Mount Rogers Health District: No persons under investigation for coronavirus at this time


BRISTOL, Va. (WJHL) – Karen Shelton, the Mount Rogers Health District Director, said Thursday the coronavirus risk in Southwest Virginia is low. She also addressed whether anyone is being tested for coronavirus in her district.

“We have no persons under investigation at this time,” she said.

The Mount Rogers Health District makes up the cities of Bristol, VA and Galax, as well as Washington, Smyth, Wythe, Bland, Grayson and Carroll counties.

The State of Virginia has had 8 people investigated for the coronavirus. Six of those have tested negative and two are pending test results. Those two people are said to be in the southwestern and northern part of the state.

Mount Rogers is working with health care providers and municipalities to monitor the virus. Shelton said emergency plans are in place should this become a concern locally.

“There are further lab tests being developed and soon Virginia will be able to test this in state,” said Shelton. “There are many other preparations being done, a vaccine is being made.”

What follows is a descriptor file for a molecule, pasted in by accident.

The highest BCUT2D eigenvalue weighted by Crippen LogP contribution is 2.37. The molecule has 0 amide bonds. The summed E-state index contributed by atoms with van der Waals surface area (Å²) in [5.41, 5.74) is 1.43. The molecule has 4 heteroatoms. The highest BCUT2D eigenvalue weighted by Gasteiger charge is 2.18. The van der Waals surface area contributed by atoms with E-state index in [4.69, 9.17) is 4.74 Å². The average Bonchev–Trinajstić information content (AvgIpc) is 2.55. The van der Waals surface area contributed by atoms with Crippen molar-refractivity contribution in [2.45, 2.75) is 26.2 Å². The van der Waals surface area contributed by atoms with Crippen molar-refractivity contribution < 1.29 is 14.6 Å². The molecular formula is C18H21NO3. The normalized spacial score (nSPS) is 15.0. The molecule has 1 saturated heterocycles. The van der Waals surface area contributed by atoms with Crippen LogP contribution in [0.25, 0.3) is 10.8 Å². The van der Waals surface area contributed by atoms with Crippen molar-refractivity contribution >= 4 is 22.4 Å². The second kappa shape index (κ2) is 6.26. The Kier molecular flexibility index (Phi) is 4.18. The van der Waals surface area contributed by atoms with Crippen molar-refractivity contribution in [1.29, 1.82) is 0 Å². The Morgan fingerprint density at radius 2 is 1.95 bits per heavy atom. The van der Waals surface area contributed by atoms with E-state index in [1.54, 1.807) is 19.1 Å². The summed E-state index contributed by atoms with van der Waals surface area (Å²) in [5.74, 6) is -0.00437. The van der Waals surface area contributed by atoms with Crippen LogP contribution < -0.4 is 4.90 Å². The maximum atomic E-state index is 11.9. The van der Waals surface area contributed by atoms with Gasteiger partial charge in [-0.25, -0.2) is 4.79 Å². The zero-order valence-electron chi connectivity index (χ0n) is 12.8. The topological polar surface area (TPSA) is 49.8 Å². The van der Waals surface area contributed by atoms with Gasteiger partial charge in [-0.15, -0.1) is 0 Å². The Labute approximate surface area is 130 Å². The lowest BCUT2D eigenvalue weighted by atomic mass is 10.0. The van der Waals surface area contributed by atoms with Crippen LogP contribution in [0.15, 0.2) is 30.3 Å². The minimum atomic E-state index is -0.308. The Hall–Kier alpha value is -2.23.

Shelton said this new strain of coronavirus, or ‘COVID19,’ which was discovered in China in December of 2019, is spread by respiratory droplets from coughing or sneezing, similar to the flu. Symptoms can be mild or severe and include a fever, cough, and difficulty breathing. Shelton said there also have been some exposed to the virus who have not shown symptoms. Some have even caused death.

There are at least 60 confirmed coronavirus cases in the United States. Health officials expect that number will keep increasing in the U.S., as well as around the globe.

There are now more than 80,000 cases across the world and they are on every continent except Antarctica.

Virginia Senator Mark Warner said he recently wrote to the Trump Administration asking them to direct public health funds to combat the virus.

This week, the Trump Administration asked Congress for $2.5 billion dollars in order to contain the coronavirus.

“I am reviewing this request, but frankly, based upon the initial feedback of public health experts, I am concerned that the Administration’s response to date may not be aggressive enough to effectively combat the virus,” said Warner. “I’m also concerned that we will need a more robust response, particularly in funding, if we are going to be fully prepared.”

In Tennessee, Governor Bill Lee said the best thing the state can do is be prepared.

“Dr. Piercey is developing a coordinated response with TEMA and our emergency preparedness teams,” said Lee.

Gov. Lee said these emergency teams will be issuing public statements if the first case arrives in Tennessee.

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